Few things in life are sure bets, but one of them is definitely Prosecco as an aperitif (and more). Its extreme drinkability and great versatility make it one of the most popular and appreciated Italian wines in the world, so much so that between 2013 and 2014 it outdid Champagne in terms of the number of bottles sold.
Some people drink it without asking themselves why, enjoying it without a care in the world, but others do ask themselves some questions.
For example, where does it come from and what are the best pairings? If you're one of the curious, here's everything you need to know about those incredible bubbles.
History and origin of the name
When we talk about going back in time in search of the origins of some Italian food and wine specialities, most of the time we start from ancient Rome. And Prosecco is no exception. Indeed, according to one of the many hypotheses, its forebear is the so-called 'Pucino', described by Pliny the Elder in his treatise 'Naturalis Historia'. Considered a true delicacy and appreciated by the most important personalities of the time, Vinum Pucinum was even said to be an elixir of life.
It seems, however, that the origins of Prosecco, as we know it today, date back to the end of the 16th century: Prosecco, a small Friulian municipality not far from Trieste, is said to have given its name to this delightful wine.
The terroir: the UNESCO World Heritage hills
Prosecco is produced mainly from Glera grapes, in the regions of Veneto and Friuli-Venezia Giulia: a wonderful land of steep slopes and hand-worked vineyards. In particular, the Prosecco hills between Conegliano and Valdobbiadene, in the province of Treviso, became a UNESCO World Heritage Site in 2019. This is the birthplace of one of the two Prosecco DOCGs, namely Prosecco Conegliano Valdobbiadene Superiore DOCG (the other being Asolo Prosecco Superiore DOCG), whose sub-zone Cartizze is considered the best of the best in the region. With its vineyards facing south and therefore always sunny, it constantly enjoys the breeze from the north-east and the cold air from the Alps. This results in very high quality and concentration of aromas in the grapes.
Still, semi-sparkling or sparkling?
Prosecco is not just the sparkling wine we all know. In fact, it can be produced in three types:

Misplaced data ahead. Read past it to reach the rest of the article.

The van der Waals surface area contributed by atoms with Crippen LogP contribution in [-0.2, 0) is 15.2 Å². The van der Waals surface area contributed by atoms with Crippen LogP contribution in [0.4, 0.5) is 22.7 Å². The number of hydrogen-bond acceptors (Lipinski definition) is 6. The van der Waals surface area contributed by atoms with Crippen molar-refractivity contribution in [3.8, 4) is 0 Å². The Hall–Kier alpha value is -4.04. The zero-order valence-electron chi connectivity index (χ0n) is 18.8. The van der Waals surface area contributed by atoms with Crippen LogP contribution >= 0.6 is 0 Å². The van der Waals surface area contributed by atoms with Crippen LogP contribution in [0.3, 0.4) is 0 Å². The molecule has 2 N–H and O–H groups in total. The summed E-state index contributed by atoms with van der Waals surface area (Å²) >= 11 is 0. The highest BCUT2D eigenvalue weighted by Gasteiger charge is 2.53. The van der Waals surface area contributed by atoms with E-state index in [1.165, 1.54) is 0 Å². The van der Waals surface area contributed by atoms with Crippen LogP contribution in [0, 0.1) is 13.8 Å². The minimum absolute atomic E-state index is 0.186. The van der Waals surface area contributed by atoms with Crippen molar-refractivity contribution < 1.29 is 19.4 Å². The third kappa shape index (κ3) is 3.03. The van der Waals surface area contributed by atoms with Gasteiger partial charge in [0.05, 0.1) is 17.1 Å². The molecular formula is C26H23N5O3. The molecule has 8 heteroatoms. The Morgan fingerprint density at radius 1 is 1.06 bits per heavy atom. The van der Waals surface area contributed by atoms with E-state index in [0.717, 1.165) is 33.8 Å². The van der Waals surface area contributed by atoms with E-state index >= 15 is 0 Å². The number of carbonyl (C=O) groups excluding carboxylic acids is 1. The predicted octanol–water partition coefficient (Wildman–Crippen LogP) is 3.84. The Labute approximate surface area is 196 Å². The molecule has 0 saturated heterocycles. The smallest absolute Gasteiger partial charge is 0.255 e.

- Prosecco Tranquillo is a still white wine, i.e. without bubbles. It is considered to be the 'historic' version, the only one to have been produced before the advent of the Charmat (or Martinotti) sparkling wine method.
- Prosecco Frizzante is produced using the Charmat method in an autoclave, as for sparkling wine, but is characterised by a lower presence of carbon dioxide. The result? Fewer bubbles, for a lighter and less persistent perlage.
- Prosecco Spumante is undoubtedly the best known and most widespread version, made using the Charmat method. This can further be divided into Brut, Extra Dry and Dry, depending on the amount of residual sugar.
The King of the Aperitif (and more)
What sets Prosecco apart, and what makes it so popular, is definitely its versatility. It is a fresh, elegant wine, perfect for drinking throughout a meal, starting with an aperitif. In this case, a Prosecco Millesimato is just what you need to start off on the right foot. Smooth, lively, with distinct hints of peach and apricot: the rest of the meal flows naturally...
But its delicate fruity and floral aromas also lend themselves very well to pairing with lightly cooked foods, such as vegetable dishes. It goes well with asparagus and radicchio trevisano, typical of the area where it is produced, but also with green vegetables such as spinach, courgettes and chard, especially if combined with ricotta. Here you can even go for a Rosé Millesimata version with a fresh, fruity bouquet and interesting aromatic complexity and subtle tannins. If you have fresh fish, sushi or shellfish on the table, this is a safe bet.
And if your love of Prosecco extends beyond the meal, enjoy it to the end. How? A fine Prosecco grappa is the answer: its slow distillation brings out the aromatic richness of the grapes, for a smooth and fragrant sip.
And with dessert?
That’s not really advisable, although it is common to toast at the end of a meal with a glass of Prosecco. In this instance the principle of concordance applies, i.e. sweet taste with sweet taste: pairing the bubbles of a dry sparkling wine with dessert is therefore not very appealing. Much better to opt for a Moscato Spumante, which, with the typical aromatic qualities of its grape of origin, is well suited to the end of a meal.